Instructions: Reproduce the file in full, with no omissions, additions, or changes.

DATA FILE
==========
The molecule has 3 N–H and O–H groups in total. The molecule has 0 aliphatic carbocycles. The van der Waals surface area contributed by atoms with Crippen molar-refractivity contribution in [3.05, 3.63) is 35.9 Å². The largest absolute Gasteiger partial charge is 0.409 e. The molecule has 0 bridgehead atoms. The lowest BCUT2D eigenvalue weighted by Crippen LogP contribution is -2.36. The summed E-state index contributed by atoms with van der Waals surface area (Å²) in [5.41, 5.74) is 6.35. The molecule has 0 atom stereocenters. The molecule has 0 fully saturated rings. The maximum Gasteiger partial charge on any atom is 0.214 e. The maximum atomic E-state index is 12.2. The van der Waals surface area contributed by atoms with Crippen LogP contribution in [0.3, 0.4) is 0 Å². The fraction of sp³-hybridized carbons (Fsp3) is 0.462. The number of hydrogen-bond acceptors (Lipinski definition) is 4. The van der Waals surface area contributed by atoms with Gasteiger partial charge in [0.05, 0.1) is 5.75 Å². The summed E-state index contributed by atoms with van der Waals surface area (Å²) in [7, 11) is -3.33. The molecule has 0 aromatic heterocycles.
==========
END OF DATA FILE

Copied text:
The molecule has 3 N–H and O–H groups in total. The molecule has 0 aliphatic carbocycles. The van der Waals surface area contributed by atoms with Crippen molar-refractivity contribution in [3.05, 3.63) is 35.9 Å². The largest absolute Gasteiger partial charge is 0.409 e. The molecule has 0 bridgehead atoms. The lowest BCUT2D eigenvalue weighted by Crippen LogP contribution is -2.36. The summed E-state index contributed by atoms with van der Waals surface area (Å²) in [5.41, 5.74) is 6.35. The molecule has 0 atom stereocenters. The molecule has 0 fully saturated rings. The maximum Gasteiger partial charge on any atom is 0.214 e. The maximum atomic E-state index is 12.2. The van der Waals surface area contributed by atoms with Crippen LogP contribution in [0.3, 0.4) is 0 Å². The fraction of sp³-hybridized carbons (Fsp3) is 0.462. The number of hydrogen-bond acceptors (Lipinski definition) is 4. The van der Waals surface area contributed by atoms with Gasteiger partial charge in [0.05, 0.1) is 5.75 Å². The summed E-state index contributed by atoms with van der Waals surface area (Å²) in [7, 11) is -3.33. The molecule has 0 aromatic heterocycles.